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Theology Bites: Angelology (Part III)

Updated: Jan 10, 2020

We’re still talking angels.

First episode we talked about: Scriptural occurrences, Key terms, Creation.

Last time we talked about:

Characteristics: Personal, emotive, express will, etc; Moral responsibility, don’t procreate, etc.

Appearances of angels:

In visions, seens as non-human creatures (e.g., Isa. 6, Ezek. 1).

When they appear, they appear in human form (always male).

Various classifications:

Morality: ElectFallen angels; bound /unbound.

Hierarchy: Cherubim, Serephim, Archangels (Michael, potentially Gabriel).

Showed the other terms/categories the bibles speaks of angels:

i.e., Thrones, dominions, rulers, authorities, etc.

There’s spiritual beings which sit behind the various powers in the physical realm.

We’ll get more into this, today.

A Survey of the ministries of holy angels:

In reference to creation:

Job 38:4-7 "Where were you when I laid the foundation of the earth? Tell Me, if you have understanding, Who set its measurements? Since you know. Or who stretched the line on it? "On what were its bases sunk? Or who laid its cornerstone, When the morning stars sang together And all the sons of God shouted for joy?”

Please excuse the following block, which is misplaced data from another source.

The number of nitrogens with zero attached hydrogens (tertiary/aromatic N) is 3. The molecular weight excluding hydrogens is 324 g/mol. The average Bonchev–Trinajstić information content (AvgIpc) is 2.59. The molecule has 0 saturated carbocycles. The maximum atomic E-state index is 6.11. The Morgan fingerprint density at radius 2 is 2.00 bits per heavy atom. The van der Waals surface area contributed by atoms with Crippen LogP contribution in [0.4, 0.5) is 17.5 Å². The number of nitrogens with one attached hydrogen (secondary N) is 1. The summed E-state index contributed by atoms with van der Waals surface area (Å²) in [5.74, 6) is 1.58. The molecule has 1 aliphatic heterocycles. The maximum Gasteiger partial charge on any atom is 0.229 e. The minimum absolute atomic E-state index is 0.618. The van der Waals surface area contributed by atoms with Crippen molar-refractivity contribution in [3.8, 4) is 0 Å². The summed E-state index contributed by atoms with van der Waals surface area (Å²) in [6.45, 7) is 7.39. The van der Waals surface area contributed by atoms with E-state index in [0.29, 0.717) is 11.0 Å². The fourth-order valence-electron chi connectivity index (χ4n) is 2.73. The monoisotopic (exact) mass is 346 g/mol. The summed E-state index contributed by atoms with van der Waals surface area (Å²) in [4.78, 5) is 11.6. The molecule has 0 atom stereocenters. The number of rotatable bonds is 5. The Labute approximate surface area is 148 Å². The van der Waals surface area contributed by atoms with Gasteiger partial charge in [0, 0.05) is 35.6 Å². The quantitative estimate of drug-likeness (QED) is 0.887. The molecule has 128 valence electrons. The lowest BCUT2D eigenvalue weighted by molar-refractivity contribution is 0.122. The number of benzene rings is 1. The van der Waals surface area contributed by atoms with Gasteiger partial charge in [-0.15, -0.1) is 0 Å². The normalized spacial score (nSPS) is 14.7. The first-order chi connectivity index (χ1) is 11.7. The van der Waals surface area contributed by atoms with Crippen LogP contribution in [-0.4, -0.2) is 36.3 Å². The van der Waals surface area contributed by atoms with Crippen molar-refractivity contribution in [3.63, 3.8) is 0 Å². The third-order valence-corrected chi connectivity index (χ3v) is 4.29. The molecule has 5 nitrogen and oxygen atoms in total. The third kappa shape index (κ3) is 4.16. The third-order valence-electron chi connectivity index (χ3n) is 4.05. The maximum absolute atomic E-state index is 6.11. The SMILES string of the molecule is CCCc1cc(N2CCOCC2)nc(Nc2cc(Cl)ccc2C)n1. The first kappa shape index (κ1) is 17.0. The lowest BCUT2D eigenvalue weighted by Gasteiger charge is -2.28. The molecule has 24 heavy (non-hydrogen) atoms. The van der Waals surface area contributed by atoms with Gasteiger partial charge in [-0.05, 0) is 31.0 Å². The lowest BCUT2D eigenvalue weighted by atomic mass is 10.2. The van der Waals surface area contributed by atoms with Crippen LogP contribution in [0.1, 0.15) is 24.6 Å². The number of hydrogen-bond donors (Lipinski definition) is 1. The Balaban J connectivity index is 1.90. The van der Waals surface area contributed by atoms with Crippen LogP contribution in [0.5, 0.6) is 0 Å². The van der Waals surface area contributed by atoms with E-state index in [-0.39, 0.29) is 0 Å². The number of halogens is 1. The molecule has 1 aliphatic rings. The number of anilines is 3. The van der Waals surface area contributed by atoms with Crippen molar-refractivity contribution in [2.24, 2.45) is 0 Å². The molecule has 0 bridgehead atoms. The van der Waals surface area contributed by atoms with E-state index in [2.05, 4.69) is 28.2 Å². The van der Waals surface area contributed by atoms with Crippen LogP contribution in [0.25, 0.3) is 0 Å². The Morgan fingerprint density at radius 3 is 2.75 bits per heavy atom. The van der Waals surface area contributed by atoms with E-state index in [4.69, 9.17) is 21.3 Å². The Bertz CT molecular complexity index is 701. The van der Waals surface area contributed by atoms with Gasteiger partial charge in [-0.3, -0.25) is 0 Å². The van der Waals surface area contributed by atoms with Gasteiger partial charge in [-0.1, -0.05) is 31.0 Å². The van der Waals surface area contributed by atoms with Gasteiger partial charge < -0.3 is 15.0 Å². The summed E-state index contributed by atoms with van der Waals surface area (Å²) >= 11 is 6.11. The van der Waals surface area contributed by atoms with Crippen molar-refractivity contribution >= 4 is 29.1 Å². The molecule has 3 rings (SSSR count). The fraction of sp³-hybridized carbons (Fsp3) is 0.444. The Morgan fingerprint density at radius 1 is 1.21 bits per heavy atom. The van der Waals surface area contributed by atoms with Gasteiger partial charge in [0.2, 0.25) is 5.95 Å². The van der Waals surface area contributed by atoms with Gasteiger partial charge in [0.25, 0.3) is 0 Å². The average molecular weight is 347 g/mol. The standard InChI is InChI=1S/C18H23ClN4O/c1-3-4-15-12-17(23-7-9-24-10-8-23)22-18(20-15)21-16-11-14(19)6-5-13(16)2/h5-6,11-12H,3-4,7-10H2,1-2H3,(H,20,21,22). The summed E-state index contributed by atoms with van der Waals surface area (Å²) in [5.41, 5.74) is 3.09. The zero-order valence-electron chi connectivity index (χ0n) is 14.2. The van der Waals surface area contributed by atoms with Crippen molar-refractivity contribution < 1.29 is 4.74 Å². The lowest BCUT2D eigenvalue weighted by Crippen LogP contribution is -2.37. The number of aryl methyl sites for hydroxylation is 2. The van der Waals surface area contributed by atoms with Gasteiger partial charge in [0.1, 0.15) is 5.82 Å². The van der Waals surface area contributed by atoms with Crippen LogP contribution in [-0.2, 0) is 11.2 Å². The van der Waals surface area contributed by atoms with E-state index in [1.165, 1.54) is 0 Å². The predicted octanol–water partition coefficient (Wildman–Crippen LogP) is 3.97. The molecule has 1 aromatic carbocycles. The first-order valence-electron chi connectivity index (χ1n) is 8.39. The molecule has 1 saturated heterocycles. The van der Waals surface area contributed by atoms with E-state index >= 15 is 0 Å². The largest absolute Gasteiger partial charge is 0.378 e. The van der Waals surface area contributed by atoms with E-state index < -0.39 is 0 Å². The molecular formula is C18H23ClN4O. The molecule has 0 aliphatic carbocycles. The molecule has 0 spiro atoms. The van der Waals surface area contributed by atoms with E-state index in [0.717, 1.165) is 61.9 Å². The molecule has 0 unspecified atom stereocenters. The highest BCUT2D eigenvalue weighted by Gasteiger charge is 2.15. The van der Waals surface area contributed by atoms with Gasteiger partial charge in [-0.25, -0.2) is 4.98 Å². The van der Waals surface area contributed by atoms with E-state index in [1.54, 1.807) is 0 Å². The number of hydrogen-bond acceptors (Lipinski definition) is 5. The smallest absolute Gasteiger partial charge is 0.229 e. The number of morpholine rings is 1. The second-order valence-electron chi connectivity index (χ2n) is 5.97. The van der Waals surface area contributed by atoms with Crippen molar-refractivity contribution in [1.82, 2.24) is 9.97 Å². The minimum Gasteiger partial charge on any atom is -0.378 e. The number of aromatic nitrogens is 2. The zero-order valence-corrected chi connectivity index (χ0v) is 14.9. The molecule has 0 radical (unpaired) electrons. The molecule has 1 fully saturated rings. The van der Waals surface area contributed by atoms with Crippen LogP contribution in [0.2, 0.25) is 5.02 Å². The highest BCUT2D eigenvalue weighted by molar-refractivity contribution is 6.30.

Quite simply, their role was to praise.

Evidently God surrounded himself with a class of creature, whose singular purpose was to shout praise as the would watch His creative activity.

This also indicates the angels may have been one of the first creations.

Also an indication for the reason behind creation. His goal has always been the worship of his name. Here, we seem Him being worship for His creative nature.

In reference to the Fall:

Gen. 3:24 - “So He drove the man out; and at the east of the garden of Eden He stationed the cherubim and the flaming sword which turned every direction to guard the way to the tree of life.”